Who can tell me about this Kandinsky painting?


I love this painting. I could stare at it all day long. I used to have a print of it that hung on my wall, but sadly, it was lost one of the times I moved.

The thing is, I’ve been searching through every Kandinsky site I can find on the Web, and I can’t find it, except on the page I linked above, which provides no information whatsoever about it, except that it’s by Kandinsky. I can’t even remember the title.

Can someone identify this painting by title, and maybe even give some more information about it? I know zip about Kandinsky except that if I could live in a painting, I would live in this one. (I don’t know, maybe that’s revealing a little too much about my personality.)

I remember seeing a lot of his pictures along very similar lines at an exhibition (at Tate Modern IIRC) called “point and line to plane” most of the pictures didn’t have real titles just a simple description and/or number.

I prefer his splogier paintings but some of the geometric style ones are very effective too.

Whatsit You could try looking through some art books. The web is probably only going to bring up the most well known piccies.

All I can tell you is that it’s one of his later paintings, from 1922 onward, when he joined the Bauhaus. You might be able to find something on the web by searching Kandinsky and Bauhaus.

Well, isn’t that a dandy? Pretty interesting painting, that is for sure.

I looked in my one art book and only found Black Lines in it. In my art book (Gilbert’s Living With Art, 6th edition, p506) it says that Kandinsky was struck by the beauty of a painting in his studio that he didn’t recognize. It was his own painting, but turned upside down. About color, Kandinsky wrote, “Generally speaking, color influences the soul. Color is the keyboard, the eyes are the hammers, the soul is the piano with many strings. The artists is the hand that plays, touching one key or another purposively, to cause vibrations in the soul.”

With that quote in mind, check out the rest of his works that are at the Guggenheim link above. I had never heard of this artist, but I am also fascinated by his work now. I love these art threads!

Yep, it’s one of his early Bauhaus works (1924) and it’s titled “Black Relationship.”

We put on the play Six Degrees of Separation at my college recently and the set designer recreated this painting on the actual set–because of the different levels of the set, you couldn’t tell unless you were looking down on it. It was amazing. I’d honestly never paid much attention to Kandinsky before I did that play, but after my first read-through I went to the library and checked some art books out. He uses color in the most extraordinary way.

Thanks, guys!

I now have the title, but still am finding a paucity of information on the Web, so I think my next stop is the local library.

Maybe this information will help you. I must preface it by telling you this is strictly my idea and may not be correct, as I have not studied Kandinsky in depth.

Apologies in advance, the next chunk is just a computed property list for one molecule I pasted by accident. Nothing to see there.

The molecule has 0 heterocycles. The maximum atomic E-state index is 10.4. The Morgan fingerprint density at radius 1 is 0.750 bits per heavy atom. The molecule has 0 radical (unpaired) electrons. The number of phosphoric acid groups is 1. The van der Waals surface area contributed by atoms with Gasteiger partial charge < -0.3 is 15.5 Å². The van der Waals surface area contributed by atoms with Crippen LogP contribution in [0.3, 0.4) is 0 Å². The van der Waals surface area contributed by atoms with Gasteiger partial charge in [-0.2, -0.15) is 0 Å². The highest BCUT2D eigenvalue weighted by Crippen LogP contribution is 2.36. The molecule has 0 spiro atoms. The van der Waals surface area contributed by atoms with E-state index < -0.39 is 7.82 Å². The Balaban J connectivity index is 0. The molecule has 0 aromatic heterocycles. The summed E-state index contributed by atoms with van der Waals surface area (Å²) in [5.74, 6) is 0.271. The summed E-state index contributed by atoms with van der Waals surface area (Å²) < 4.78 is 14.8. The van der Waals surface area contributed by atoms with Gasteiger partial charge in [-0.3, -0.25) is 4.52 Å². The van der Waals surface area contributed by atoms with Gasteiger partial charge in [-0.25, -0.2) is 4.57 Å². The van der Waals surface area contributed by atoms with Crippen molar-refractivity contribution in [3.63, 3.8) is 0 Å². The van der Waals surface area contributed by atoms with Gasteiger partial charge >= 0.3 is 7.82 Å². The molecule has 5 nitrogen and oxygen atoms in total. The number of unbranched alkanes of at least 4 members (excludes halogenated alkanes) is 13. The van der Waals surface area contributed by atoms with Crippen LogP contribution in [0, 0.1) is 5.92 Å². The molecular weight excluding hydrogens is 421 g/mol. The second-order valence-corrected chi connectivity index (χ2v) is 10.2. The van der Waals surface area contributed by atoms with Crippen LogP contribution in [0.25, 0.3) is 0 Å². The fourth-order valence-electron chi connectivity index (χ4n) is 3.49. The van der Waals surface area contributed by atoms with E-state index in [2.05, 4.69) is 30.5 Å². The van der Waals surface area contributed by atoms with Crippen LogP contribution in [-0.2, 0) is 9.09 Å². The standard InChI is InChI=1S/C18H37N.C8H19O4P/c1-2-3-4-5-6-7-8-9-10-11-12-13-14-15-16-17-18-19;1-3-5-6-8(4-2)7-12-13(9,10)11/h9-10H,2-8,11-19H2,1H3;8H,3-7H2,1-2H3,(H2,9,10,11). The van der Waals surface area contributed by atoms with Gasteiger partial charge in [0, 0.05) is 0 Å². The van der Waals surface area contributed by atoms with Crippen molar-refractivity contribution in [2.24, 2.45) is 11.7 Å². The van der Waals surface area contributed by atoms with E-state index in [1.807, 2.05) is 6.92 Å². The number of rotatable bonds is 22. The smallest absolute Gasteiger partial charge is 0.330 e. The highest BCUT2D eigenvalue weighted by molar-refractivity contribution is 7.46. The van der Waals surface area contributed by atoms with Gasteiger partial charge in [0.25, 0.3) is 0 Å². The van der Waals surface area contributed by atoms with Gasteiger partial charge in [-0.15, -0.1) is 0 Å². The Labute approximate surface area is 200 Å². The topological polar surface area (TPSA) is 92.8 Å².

László Moholy-Nagy was at the Bauhaus during the same time period. Your Kandinsky painting reminds me of a style employed by Moholy-Nagy. It is quite possible that he was one of the influences on Kandisky. Moholy-Nagy was held in high esteem by his collegues.

here is a link on László Moholy-Nagy:


One interesting thing about Moholy-Nagy is that for a time period, he created works of art that he did not physically paint himself. He wanted to be able to so precicely descibe a painting that a typical sign painter could do it for him. For example, he’d say, “there is a circle 3cm in diamter whose radius is 15cm down and 10cm from the right of the upper left corner…”

IIRC, he would often make this an exercise for his students. He would give directions and the student was ‘graded’ according to how well it matched Moholy-Nagy’s original (that they had not seen).

When I have taught art to children, I have used this as an exercise as well. It’s a lot of fun.

I just popped in to mention that I love that painting too. Kandinsky is one of my favorite artists. I love the Surrealists.

In fact, I’ve given up on trying to decorate my house in the period in which it was built (1940s). Now I’m trying to do artist-themed rooms. The living room will become the Kandinsky Room. Kitchen is the Van Gogh room (Sunflowers). The bedroom – I’m not sure but there’s got to be a really great artist who did color photographs of trees. And the office will be the Jackson Pollack room – I’ll take all the leftover paint from the other rooms and fling it around in there until the walls aren’t beige anymore. One room will have to be the Dali room and I’ll need a Botero room as well.

How fun is this project going to be?

Kandinsky isn’t generally regarded as a Surrealist. He’s most closely associated with the German Expressionists and, specifically, as the central force behind Der Blaue Reiter (The Blue Riders.) His geometrical works during the 20s were heavily influenced by Bauhaus. Towards the end of his career, there may have been a touch of surrealism in his work, but I’ve never heard him referred to as a Surrealist.